Scopolamine

From Cunnan
Jump to: navigation, search

Structurally similar to the nerve substance acetylcholine, a chemical released to trigger nerve impulses. This substance therefore competes with acetylcholine thus interfering with the transmission of nerve impulses in the parasympathetic nervous system and produces symptoms typical of parasympathetic system depression. These symptoms include dilated pupils, rapid heartbeat, and dry skin, mouth, and respiratory passages. As scopolamine depresses the central nervous system, it is used as a sedative prior to anesthesia and as an antispasmodic in certain disorders characterized by restlessness and agitation. Overdosage of scopolamine causes delirium, delusions, paralysis, and stupor.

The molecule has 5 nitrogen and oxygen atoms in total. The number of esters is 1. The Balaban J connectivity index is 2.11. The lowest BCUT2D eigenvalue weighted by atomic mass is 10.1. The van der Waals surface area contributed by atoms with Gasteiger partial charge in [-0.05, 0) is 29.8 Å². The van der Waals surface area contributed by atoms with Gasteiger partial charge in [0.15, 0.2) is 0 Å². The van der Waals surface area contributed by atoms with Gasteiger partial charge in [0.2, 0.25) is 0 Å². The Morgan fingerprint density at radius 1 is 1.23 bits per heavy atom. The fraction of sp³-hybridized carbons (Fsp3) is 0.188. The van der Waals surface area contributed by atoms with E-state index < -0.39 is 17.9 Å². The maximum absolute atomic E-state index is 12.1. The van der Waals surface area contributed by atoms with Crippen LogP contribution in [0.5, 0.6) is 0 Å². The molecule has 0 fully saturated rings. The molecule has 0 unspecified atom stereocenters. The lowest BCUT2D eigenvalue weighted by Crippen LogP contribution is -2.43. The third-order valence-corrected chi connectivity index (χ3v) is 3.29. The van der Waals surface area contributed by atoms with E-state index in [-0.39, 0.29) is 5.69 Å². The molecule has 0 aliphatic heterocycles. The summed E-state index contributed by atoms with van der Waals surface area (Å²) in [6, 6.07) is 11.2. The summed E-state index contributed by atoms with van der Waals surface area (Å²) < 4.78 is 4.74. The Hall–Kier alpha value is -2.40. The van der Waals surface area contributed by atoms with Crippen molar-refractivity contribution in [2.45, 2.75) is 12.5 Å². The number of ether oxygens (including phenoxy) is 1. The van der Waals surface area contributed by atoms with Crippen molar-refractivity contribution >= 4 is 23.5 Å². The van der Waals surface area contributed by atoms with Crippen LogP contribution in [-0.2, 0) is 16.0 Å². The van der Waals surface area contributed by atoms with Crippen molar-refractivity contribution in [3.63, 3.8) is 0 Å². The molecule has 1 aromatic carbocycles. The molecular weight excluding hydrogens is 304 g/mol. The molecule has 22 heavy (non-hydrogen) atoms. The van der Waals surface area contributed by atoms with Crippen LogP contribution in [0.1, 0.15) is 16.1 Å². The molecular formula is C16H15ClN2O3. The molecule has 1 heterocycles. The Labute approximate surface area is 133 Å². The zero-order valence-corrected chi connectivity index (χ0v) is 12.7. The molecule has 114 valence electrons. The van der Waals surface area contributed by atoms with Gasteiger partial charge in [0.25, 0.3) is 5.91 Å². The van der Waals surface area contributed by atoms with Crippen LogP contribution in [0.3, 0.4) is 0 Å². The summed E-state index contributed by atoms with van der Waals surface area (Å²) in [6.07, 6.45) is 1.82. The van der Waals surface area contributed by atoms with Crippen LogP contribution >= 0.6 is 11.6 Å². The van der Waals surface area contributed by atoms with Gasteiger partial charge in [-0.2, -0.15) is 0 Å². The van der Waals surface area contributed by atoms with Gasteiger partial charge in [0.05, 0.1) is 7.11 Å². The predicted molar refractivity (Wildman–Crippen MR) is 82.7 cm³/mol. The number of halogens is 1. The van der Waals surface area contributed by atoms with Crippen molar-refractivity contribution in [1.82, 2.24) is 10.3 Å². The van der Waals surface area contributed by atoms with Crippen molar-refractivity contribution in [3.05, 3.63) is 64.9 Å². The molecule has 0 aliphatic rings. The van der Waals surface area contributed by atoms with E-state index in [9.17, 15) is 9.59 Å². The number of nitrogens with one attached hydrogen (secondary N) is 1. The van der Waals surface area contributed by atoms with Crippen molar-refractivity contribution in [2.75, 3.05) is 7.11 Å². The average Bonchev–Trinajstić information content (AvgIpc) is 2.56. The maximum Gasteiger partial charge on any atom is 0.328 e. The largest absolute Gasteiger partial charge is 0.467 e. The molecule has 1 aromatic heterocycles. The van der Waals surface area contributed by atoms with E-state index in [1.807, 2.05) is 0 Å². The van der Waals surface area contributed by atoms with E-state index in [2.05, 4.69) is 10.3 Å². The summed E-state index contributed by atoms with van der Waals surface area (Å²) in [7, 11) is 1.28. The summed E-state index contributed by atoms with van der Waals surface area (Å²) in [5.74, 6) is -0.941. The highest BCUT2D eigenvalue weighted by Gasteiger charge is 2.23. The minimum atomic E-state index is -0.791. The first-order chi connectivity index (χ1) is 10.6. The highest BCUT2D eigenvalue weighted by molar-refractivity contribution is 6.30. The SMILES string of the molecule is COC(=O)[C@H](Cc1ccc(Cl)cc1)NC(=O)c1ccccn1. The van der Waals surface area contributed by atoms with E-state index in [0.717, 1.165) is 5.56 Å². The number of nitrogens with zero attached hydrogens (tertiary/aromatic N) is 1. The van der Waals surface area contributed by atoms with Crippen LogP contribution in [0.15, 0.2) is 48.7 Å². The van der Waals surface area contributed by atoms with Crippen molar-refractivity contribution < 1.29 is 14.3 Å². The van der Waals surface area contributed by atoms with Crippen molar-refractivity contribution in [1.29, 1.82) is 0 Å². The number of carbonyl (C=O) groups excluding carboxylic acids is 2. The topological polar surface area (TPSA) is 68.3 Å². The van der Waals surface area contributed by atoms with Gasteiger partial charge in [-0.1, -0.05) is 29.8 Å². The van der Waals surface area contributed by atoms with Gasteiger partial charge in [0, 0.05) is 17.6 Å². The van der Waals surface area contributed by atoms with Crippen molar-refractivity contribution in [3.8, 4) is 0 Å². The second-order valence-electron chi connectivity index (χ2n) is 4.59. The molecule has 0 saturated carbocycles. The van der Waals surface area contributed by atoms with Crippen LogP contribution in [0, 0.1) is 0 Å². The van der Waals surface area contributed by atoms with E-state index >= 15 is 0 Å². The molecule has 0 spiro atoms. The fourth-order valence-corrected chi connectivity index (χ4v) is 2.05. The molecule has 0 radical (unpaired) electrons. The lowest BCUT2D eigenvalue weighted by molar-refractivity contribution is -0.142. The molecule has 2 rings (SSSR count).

Found in many of the nightshade species.